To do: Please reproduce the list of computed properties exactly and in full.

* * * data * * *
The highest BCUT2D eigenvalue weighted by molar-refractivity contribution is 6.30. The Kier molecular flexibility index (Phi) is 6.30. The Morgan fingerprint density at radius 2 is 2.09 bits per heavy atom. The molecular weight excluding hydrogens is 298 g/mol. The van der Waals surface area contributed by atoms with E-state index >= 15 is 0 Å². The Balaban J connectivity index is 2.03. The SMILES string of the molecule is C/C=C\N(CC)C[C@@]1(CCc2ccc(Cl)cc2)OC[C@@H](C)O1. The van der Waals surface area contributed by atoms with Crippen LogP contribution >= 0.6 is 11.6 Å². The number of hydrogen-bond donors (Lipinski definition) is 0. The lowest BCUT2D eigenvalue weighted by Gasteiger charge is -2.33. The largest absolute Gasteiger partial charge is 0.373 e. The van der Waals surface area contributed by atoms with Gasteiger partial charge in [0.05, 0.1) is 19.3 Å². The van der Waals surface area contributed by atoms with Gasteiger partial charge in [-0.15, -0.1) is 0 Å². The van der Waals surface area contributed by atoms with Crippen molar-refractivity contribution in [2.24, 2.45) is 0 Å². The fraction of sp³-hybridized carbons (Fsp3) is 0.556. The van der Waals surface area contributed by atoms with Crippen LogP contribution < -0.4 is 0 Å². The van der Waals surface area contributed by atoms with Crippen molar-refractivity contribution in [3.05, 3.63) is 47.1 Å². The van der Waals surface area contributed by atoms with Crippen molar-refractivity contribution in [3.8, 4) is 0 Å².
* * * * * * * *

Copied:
The highest BCUT2D eigenvalue weighted by molar-refractivity contribution is 6.30. The Kier molecular flexibility index (Phi) is 6.30. The Morgan fingerprint density at radius 2 is 2.09 bits per heavy atom. The molecular weight excluding hydrogens is 298 g/mol. The van der Waals surface area contributed by atoms with E-state index >= 15 is 0 Å². The Balaban J connectivity index is 2.03. The SMILES string of the molecule is C/C=C\N(CC)C[C@@]1(CCc2ccc(Cl)cc2)OC[C@@H](C)O1. The van der Waals surface area contributed by atoms with Crippen LogP contribution >= 0.6 is 11.6 Å². The number of hydrogen-bond donors (Lipinski definition) is 0. The lowest BCUT2D eigenvalue weighted by Gasteiger charge is -2.33. The largest absolute Gasteiger partial charge is 0.373 e. The van der Waals surface area contributed by atoms with Gasteiger partial charge in [0.05, 0.1) is 19.3 Å². The van der Waals surface area contributed by atoms with Gasteiger partial charge in [-0.15, -0.1) is 0 Å². The van der Waals surface area contributed by atoms with Crippen molar-refractivity contribution in [2.24, 2.45) is 0 Å². The fraction of sp³-hybridized carbons (Fsp3) is 0.556. The van der Waals surface area contributed by atoms with Crippen LogP contribution < -0.4 is 0 Å². The van der Waals surface area contributed by atoms with Crippen molar-refractivity contribution in [3.05, 3.63) is 47.1 Å². The van der Waals surface area contributed by atoms with Crippen molar-refractivity contribution in [3.8, 4) is 0 Å².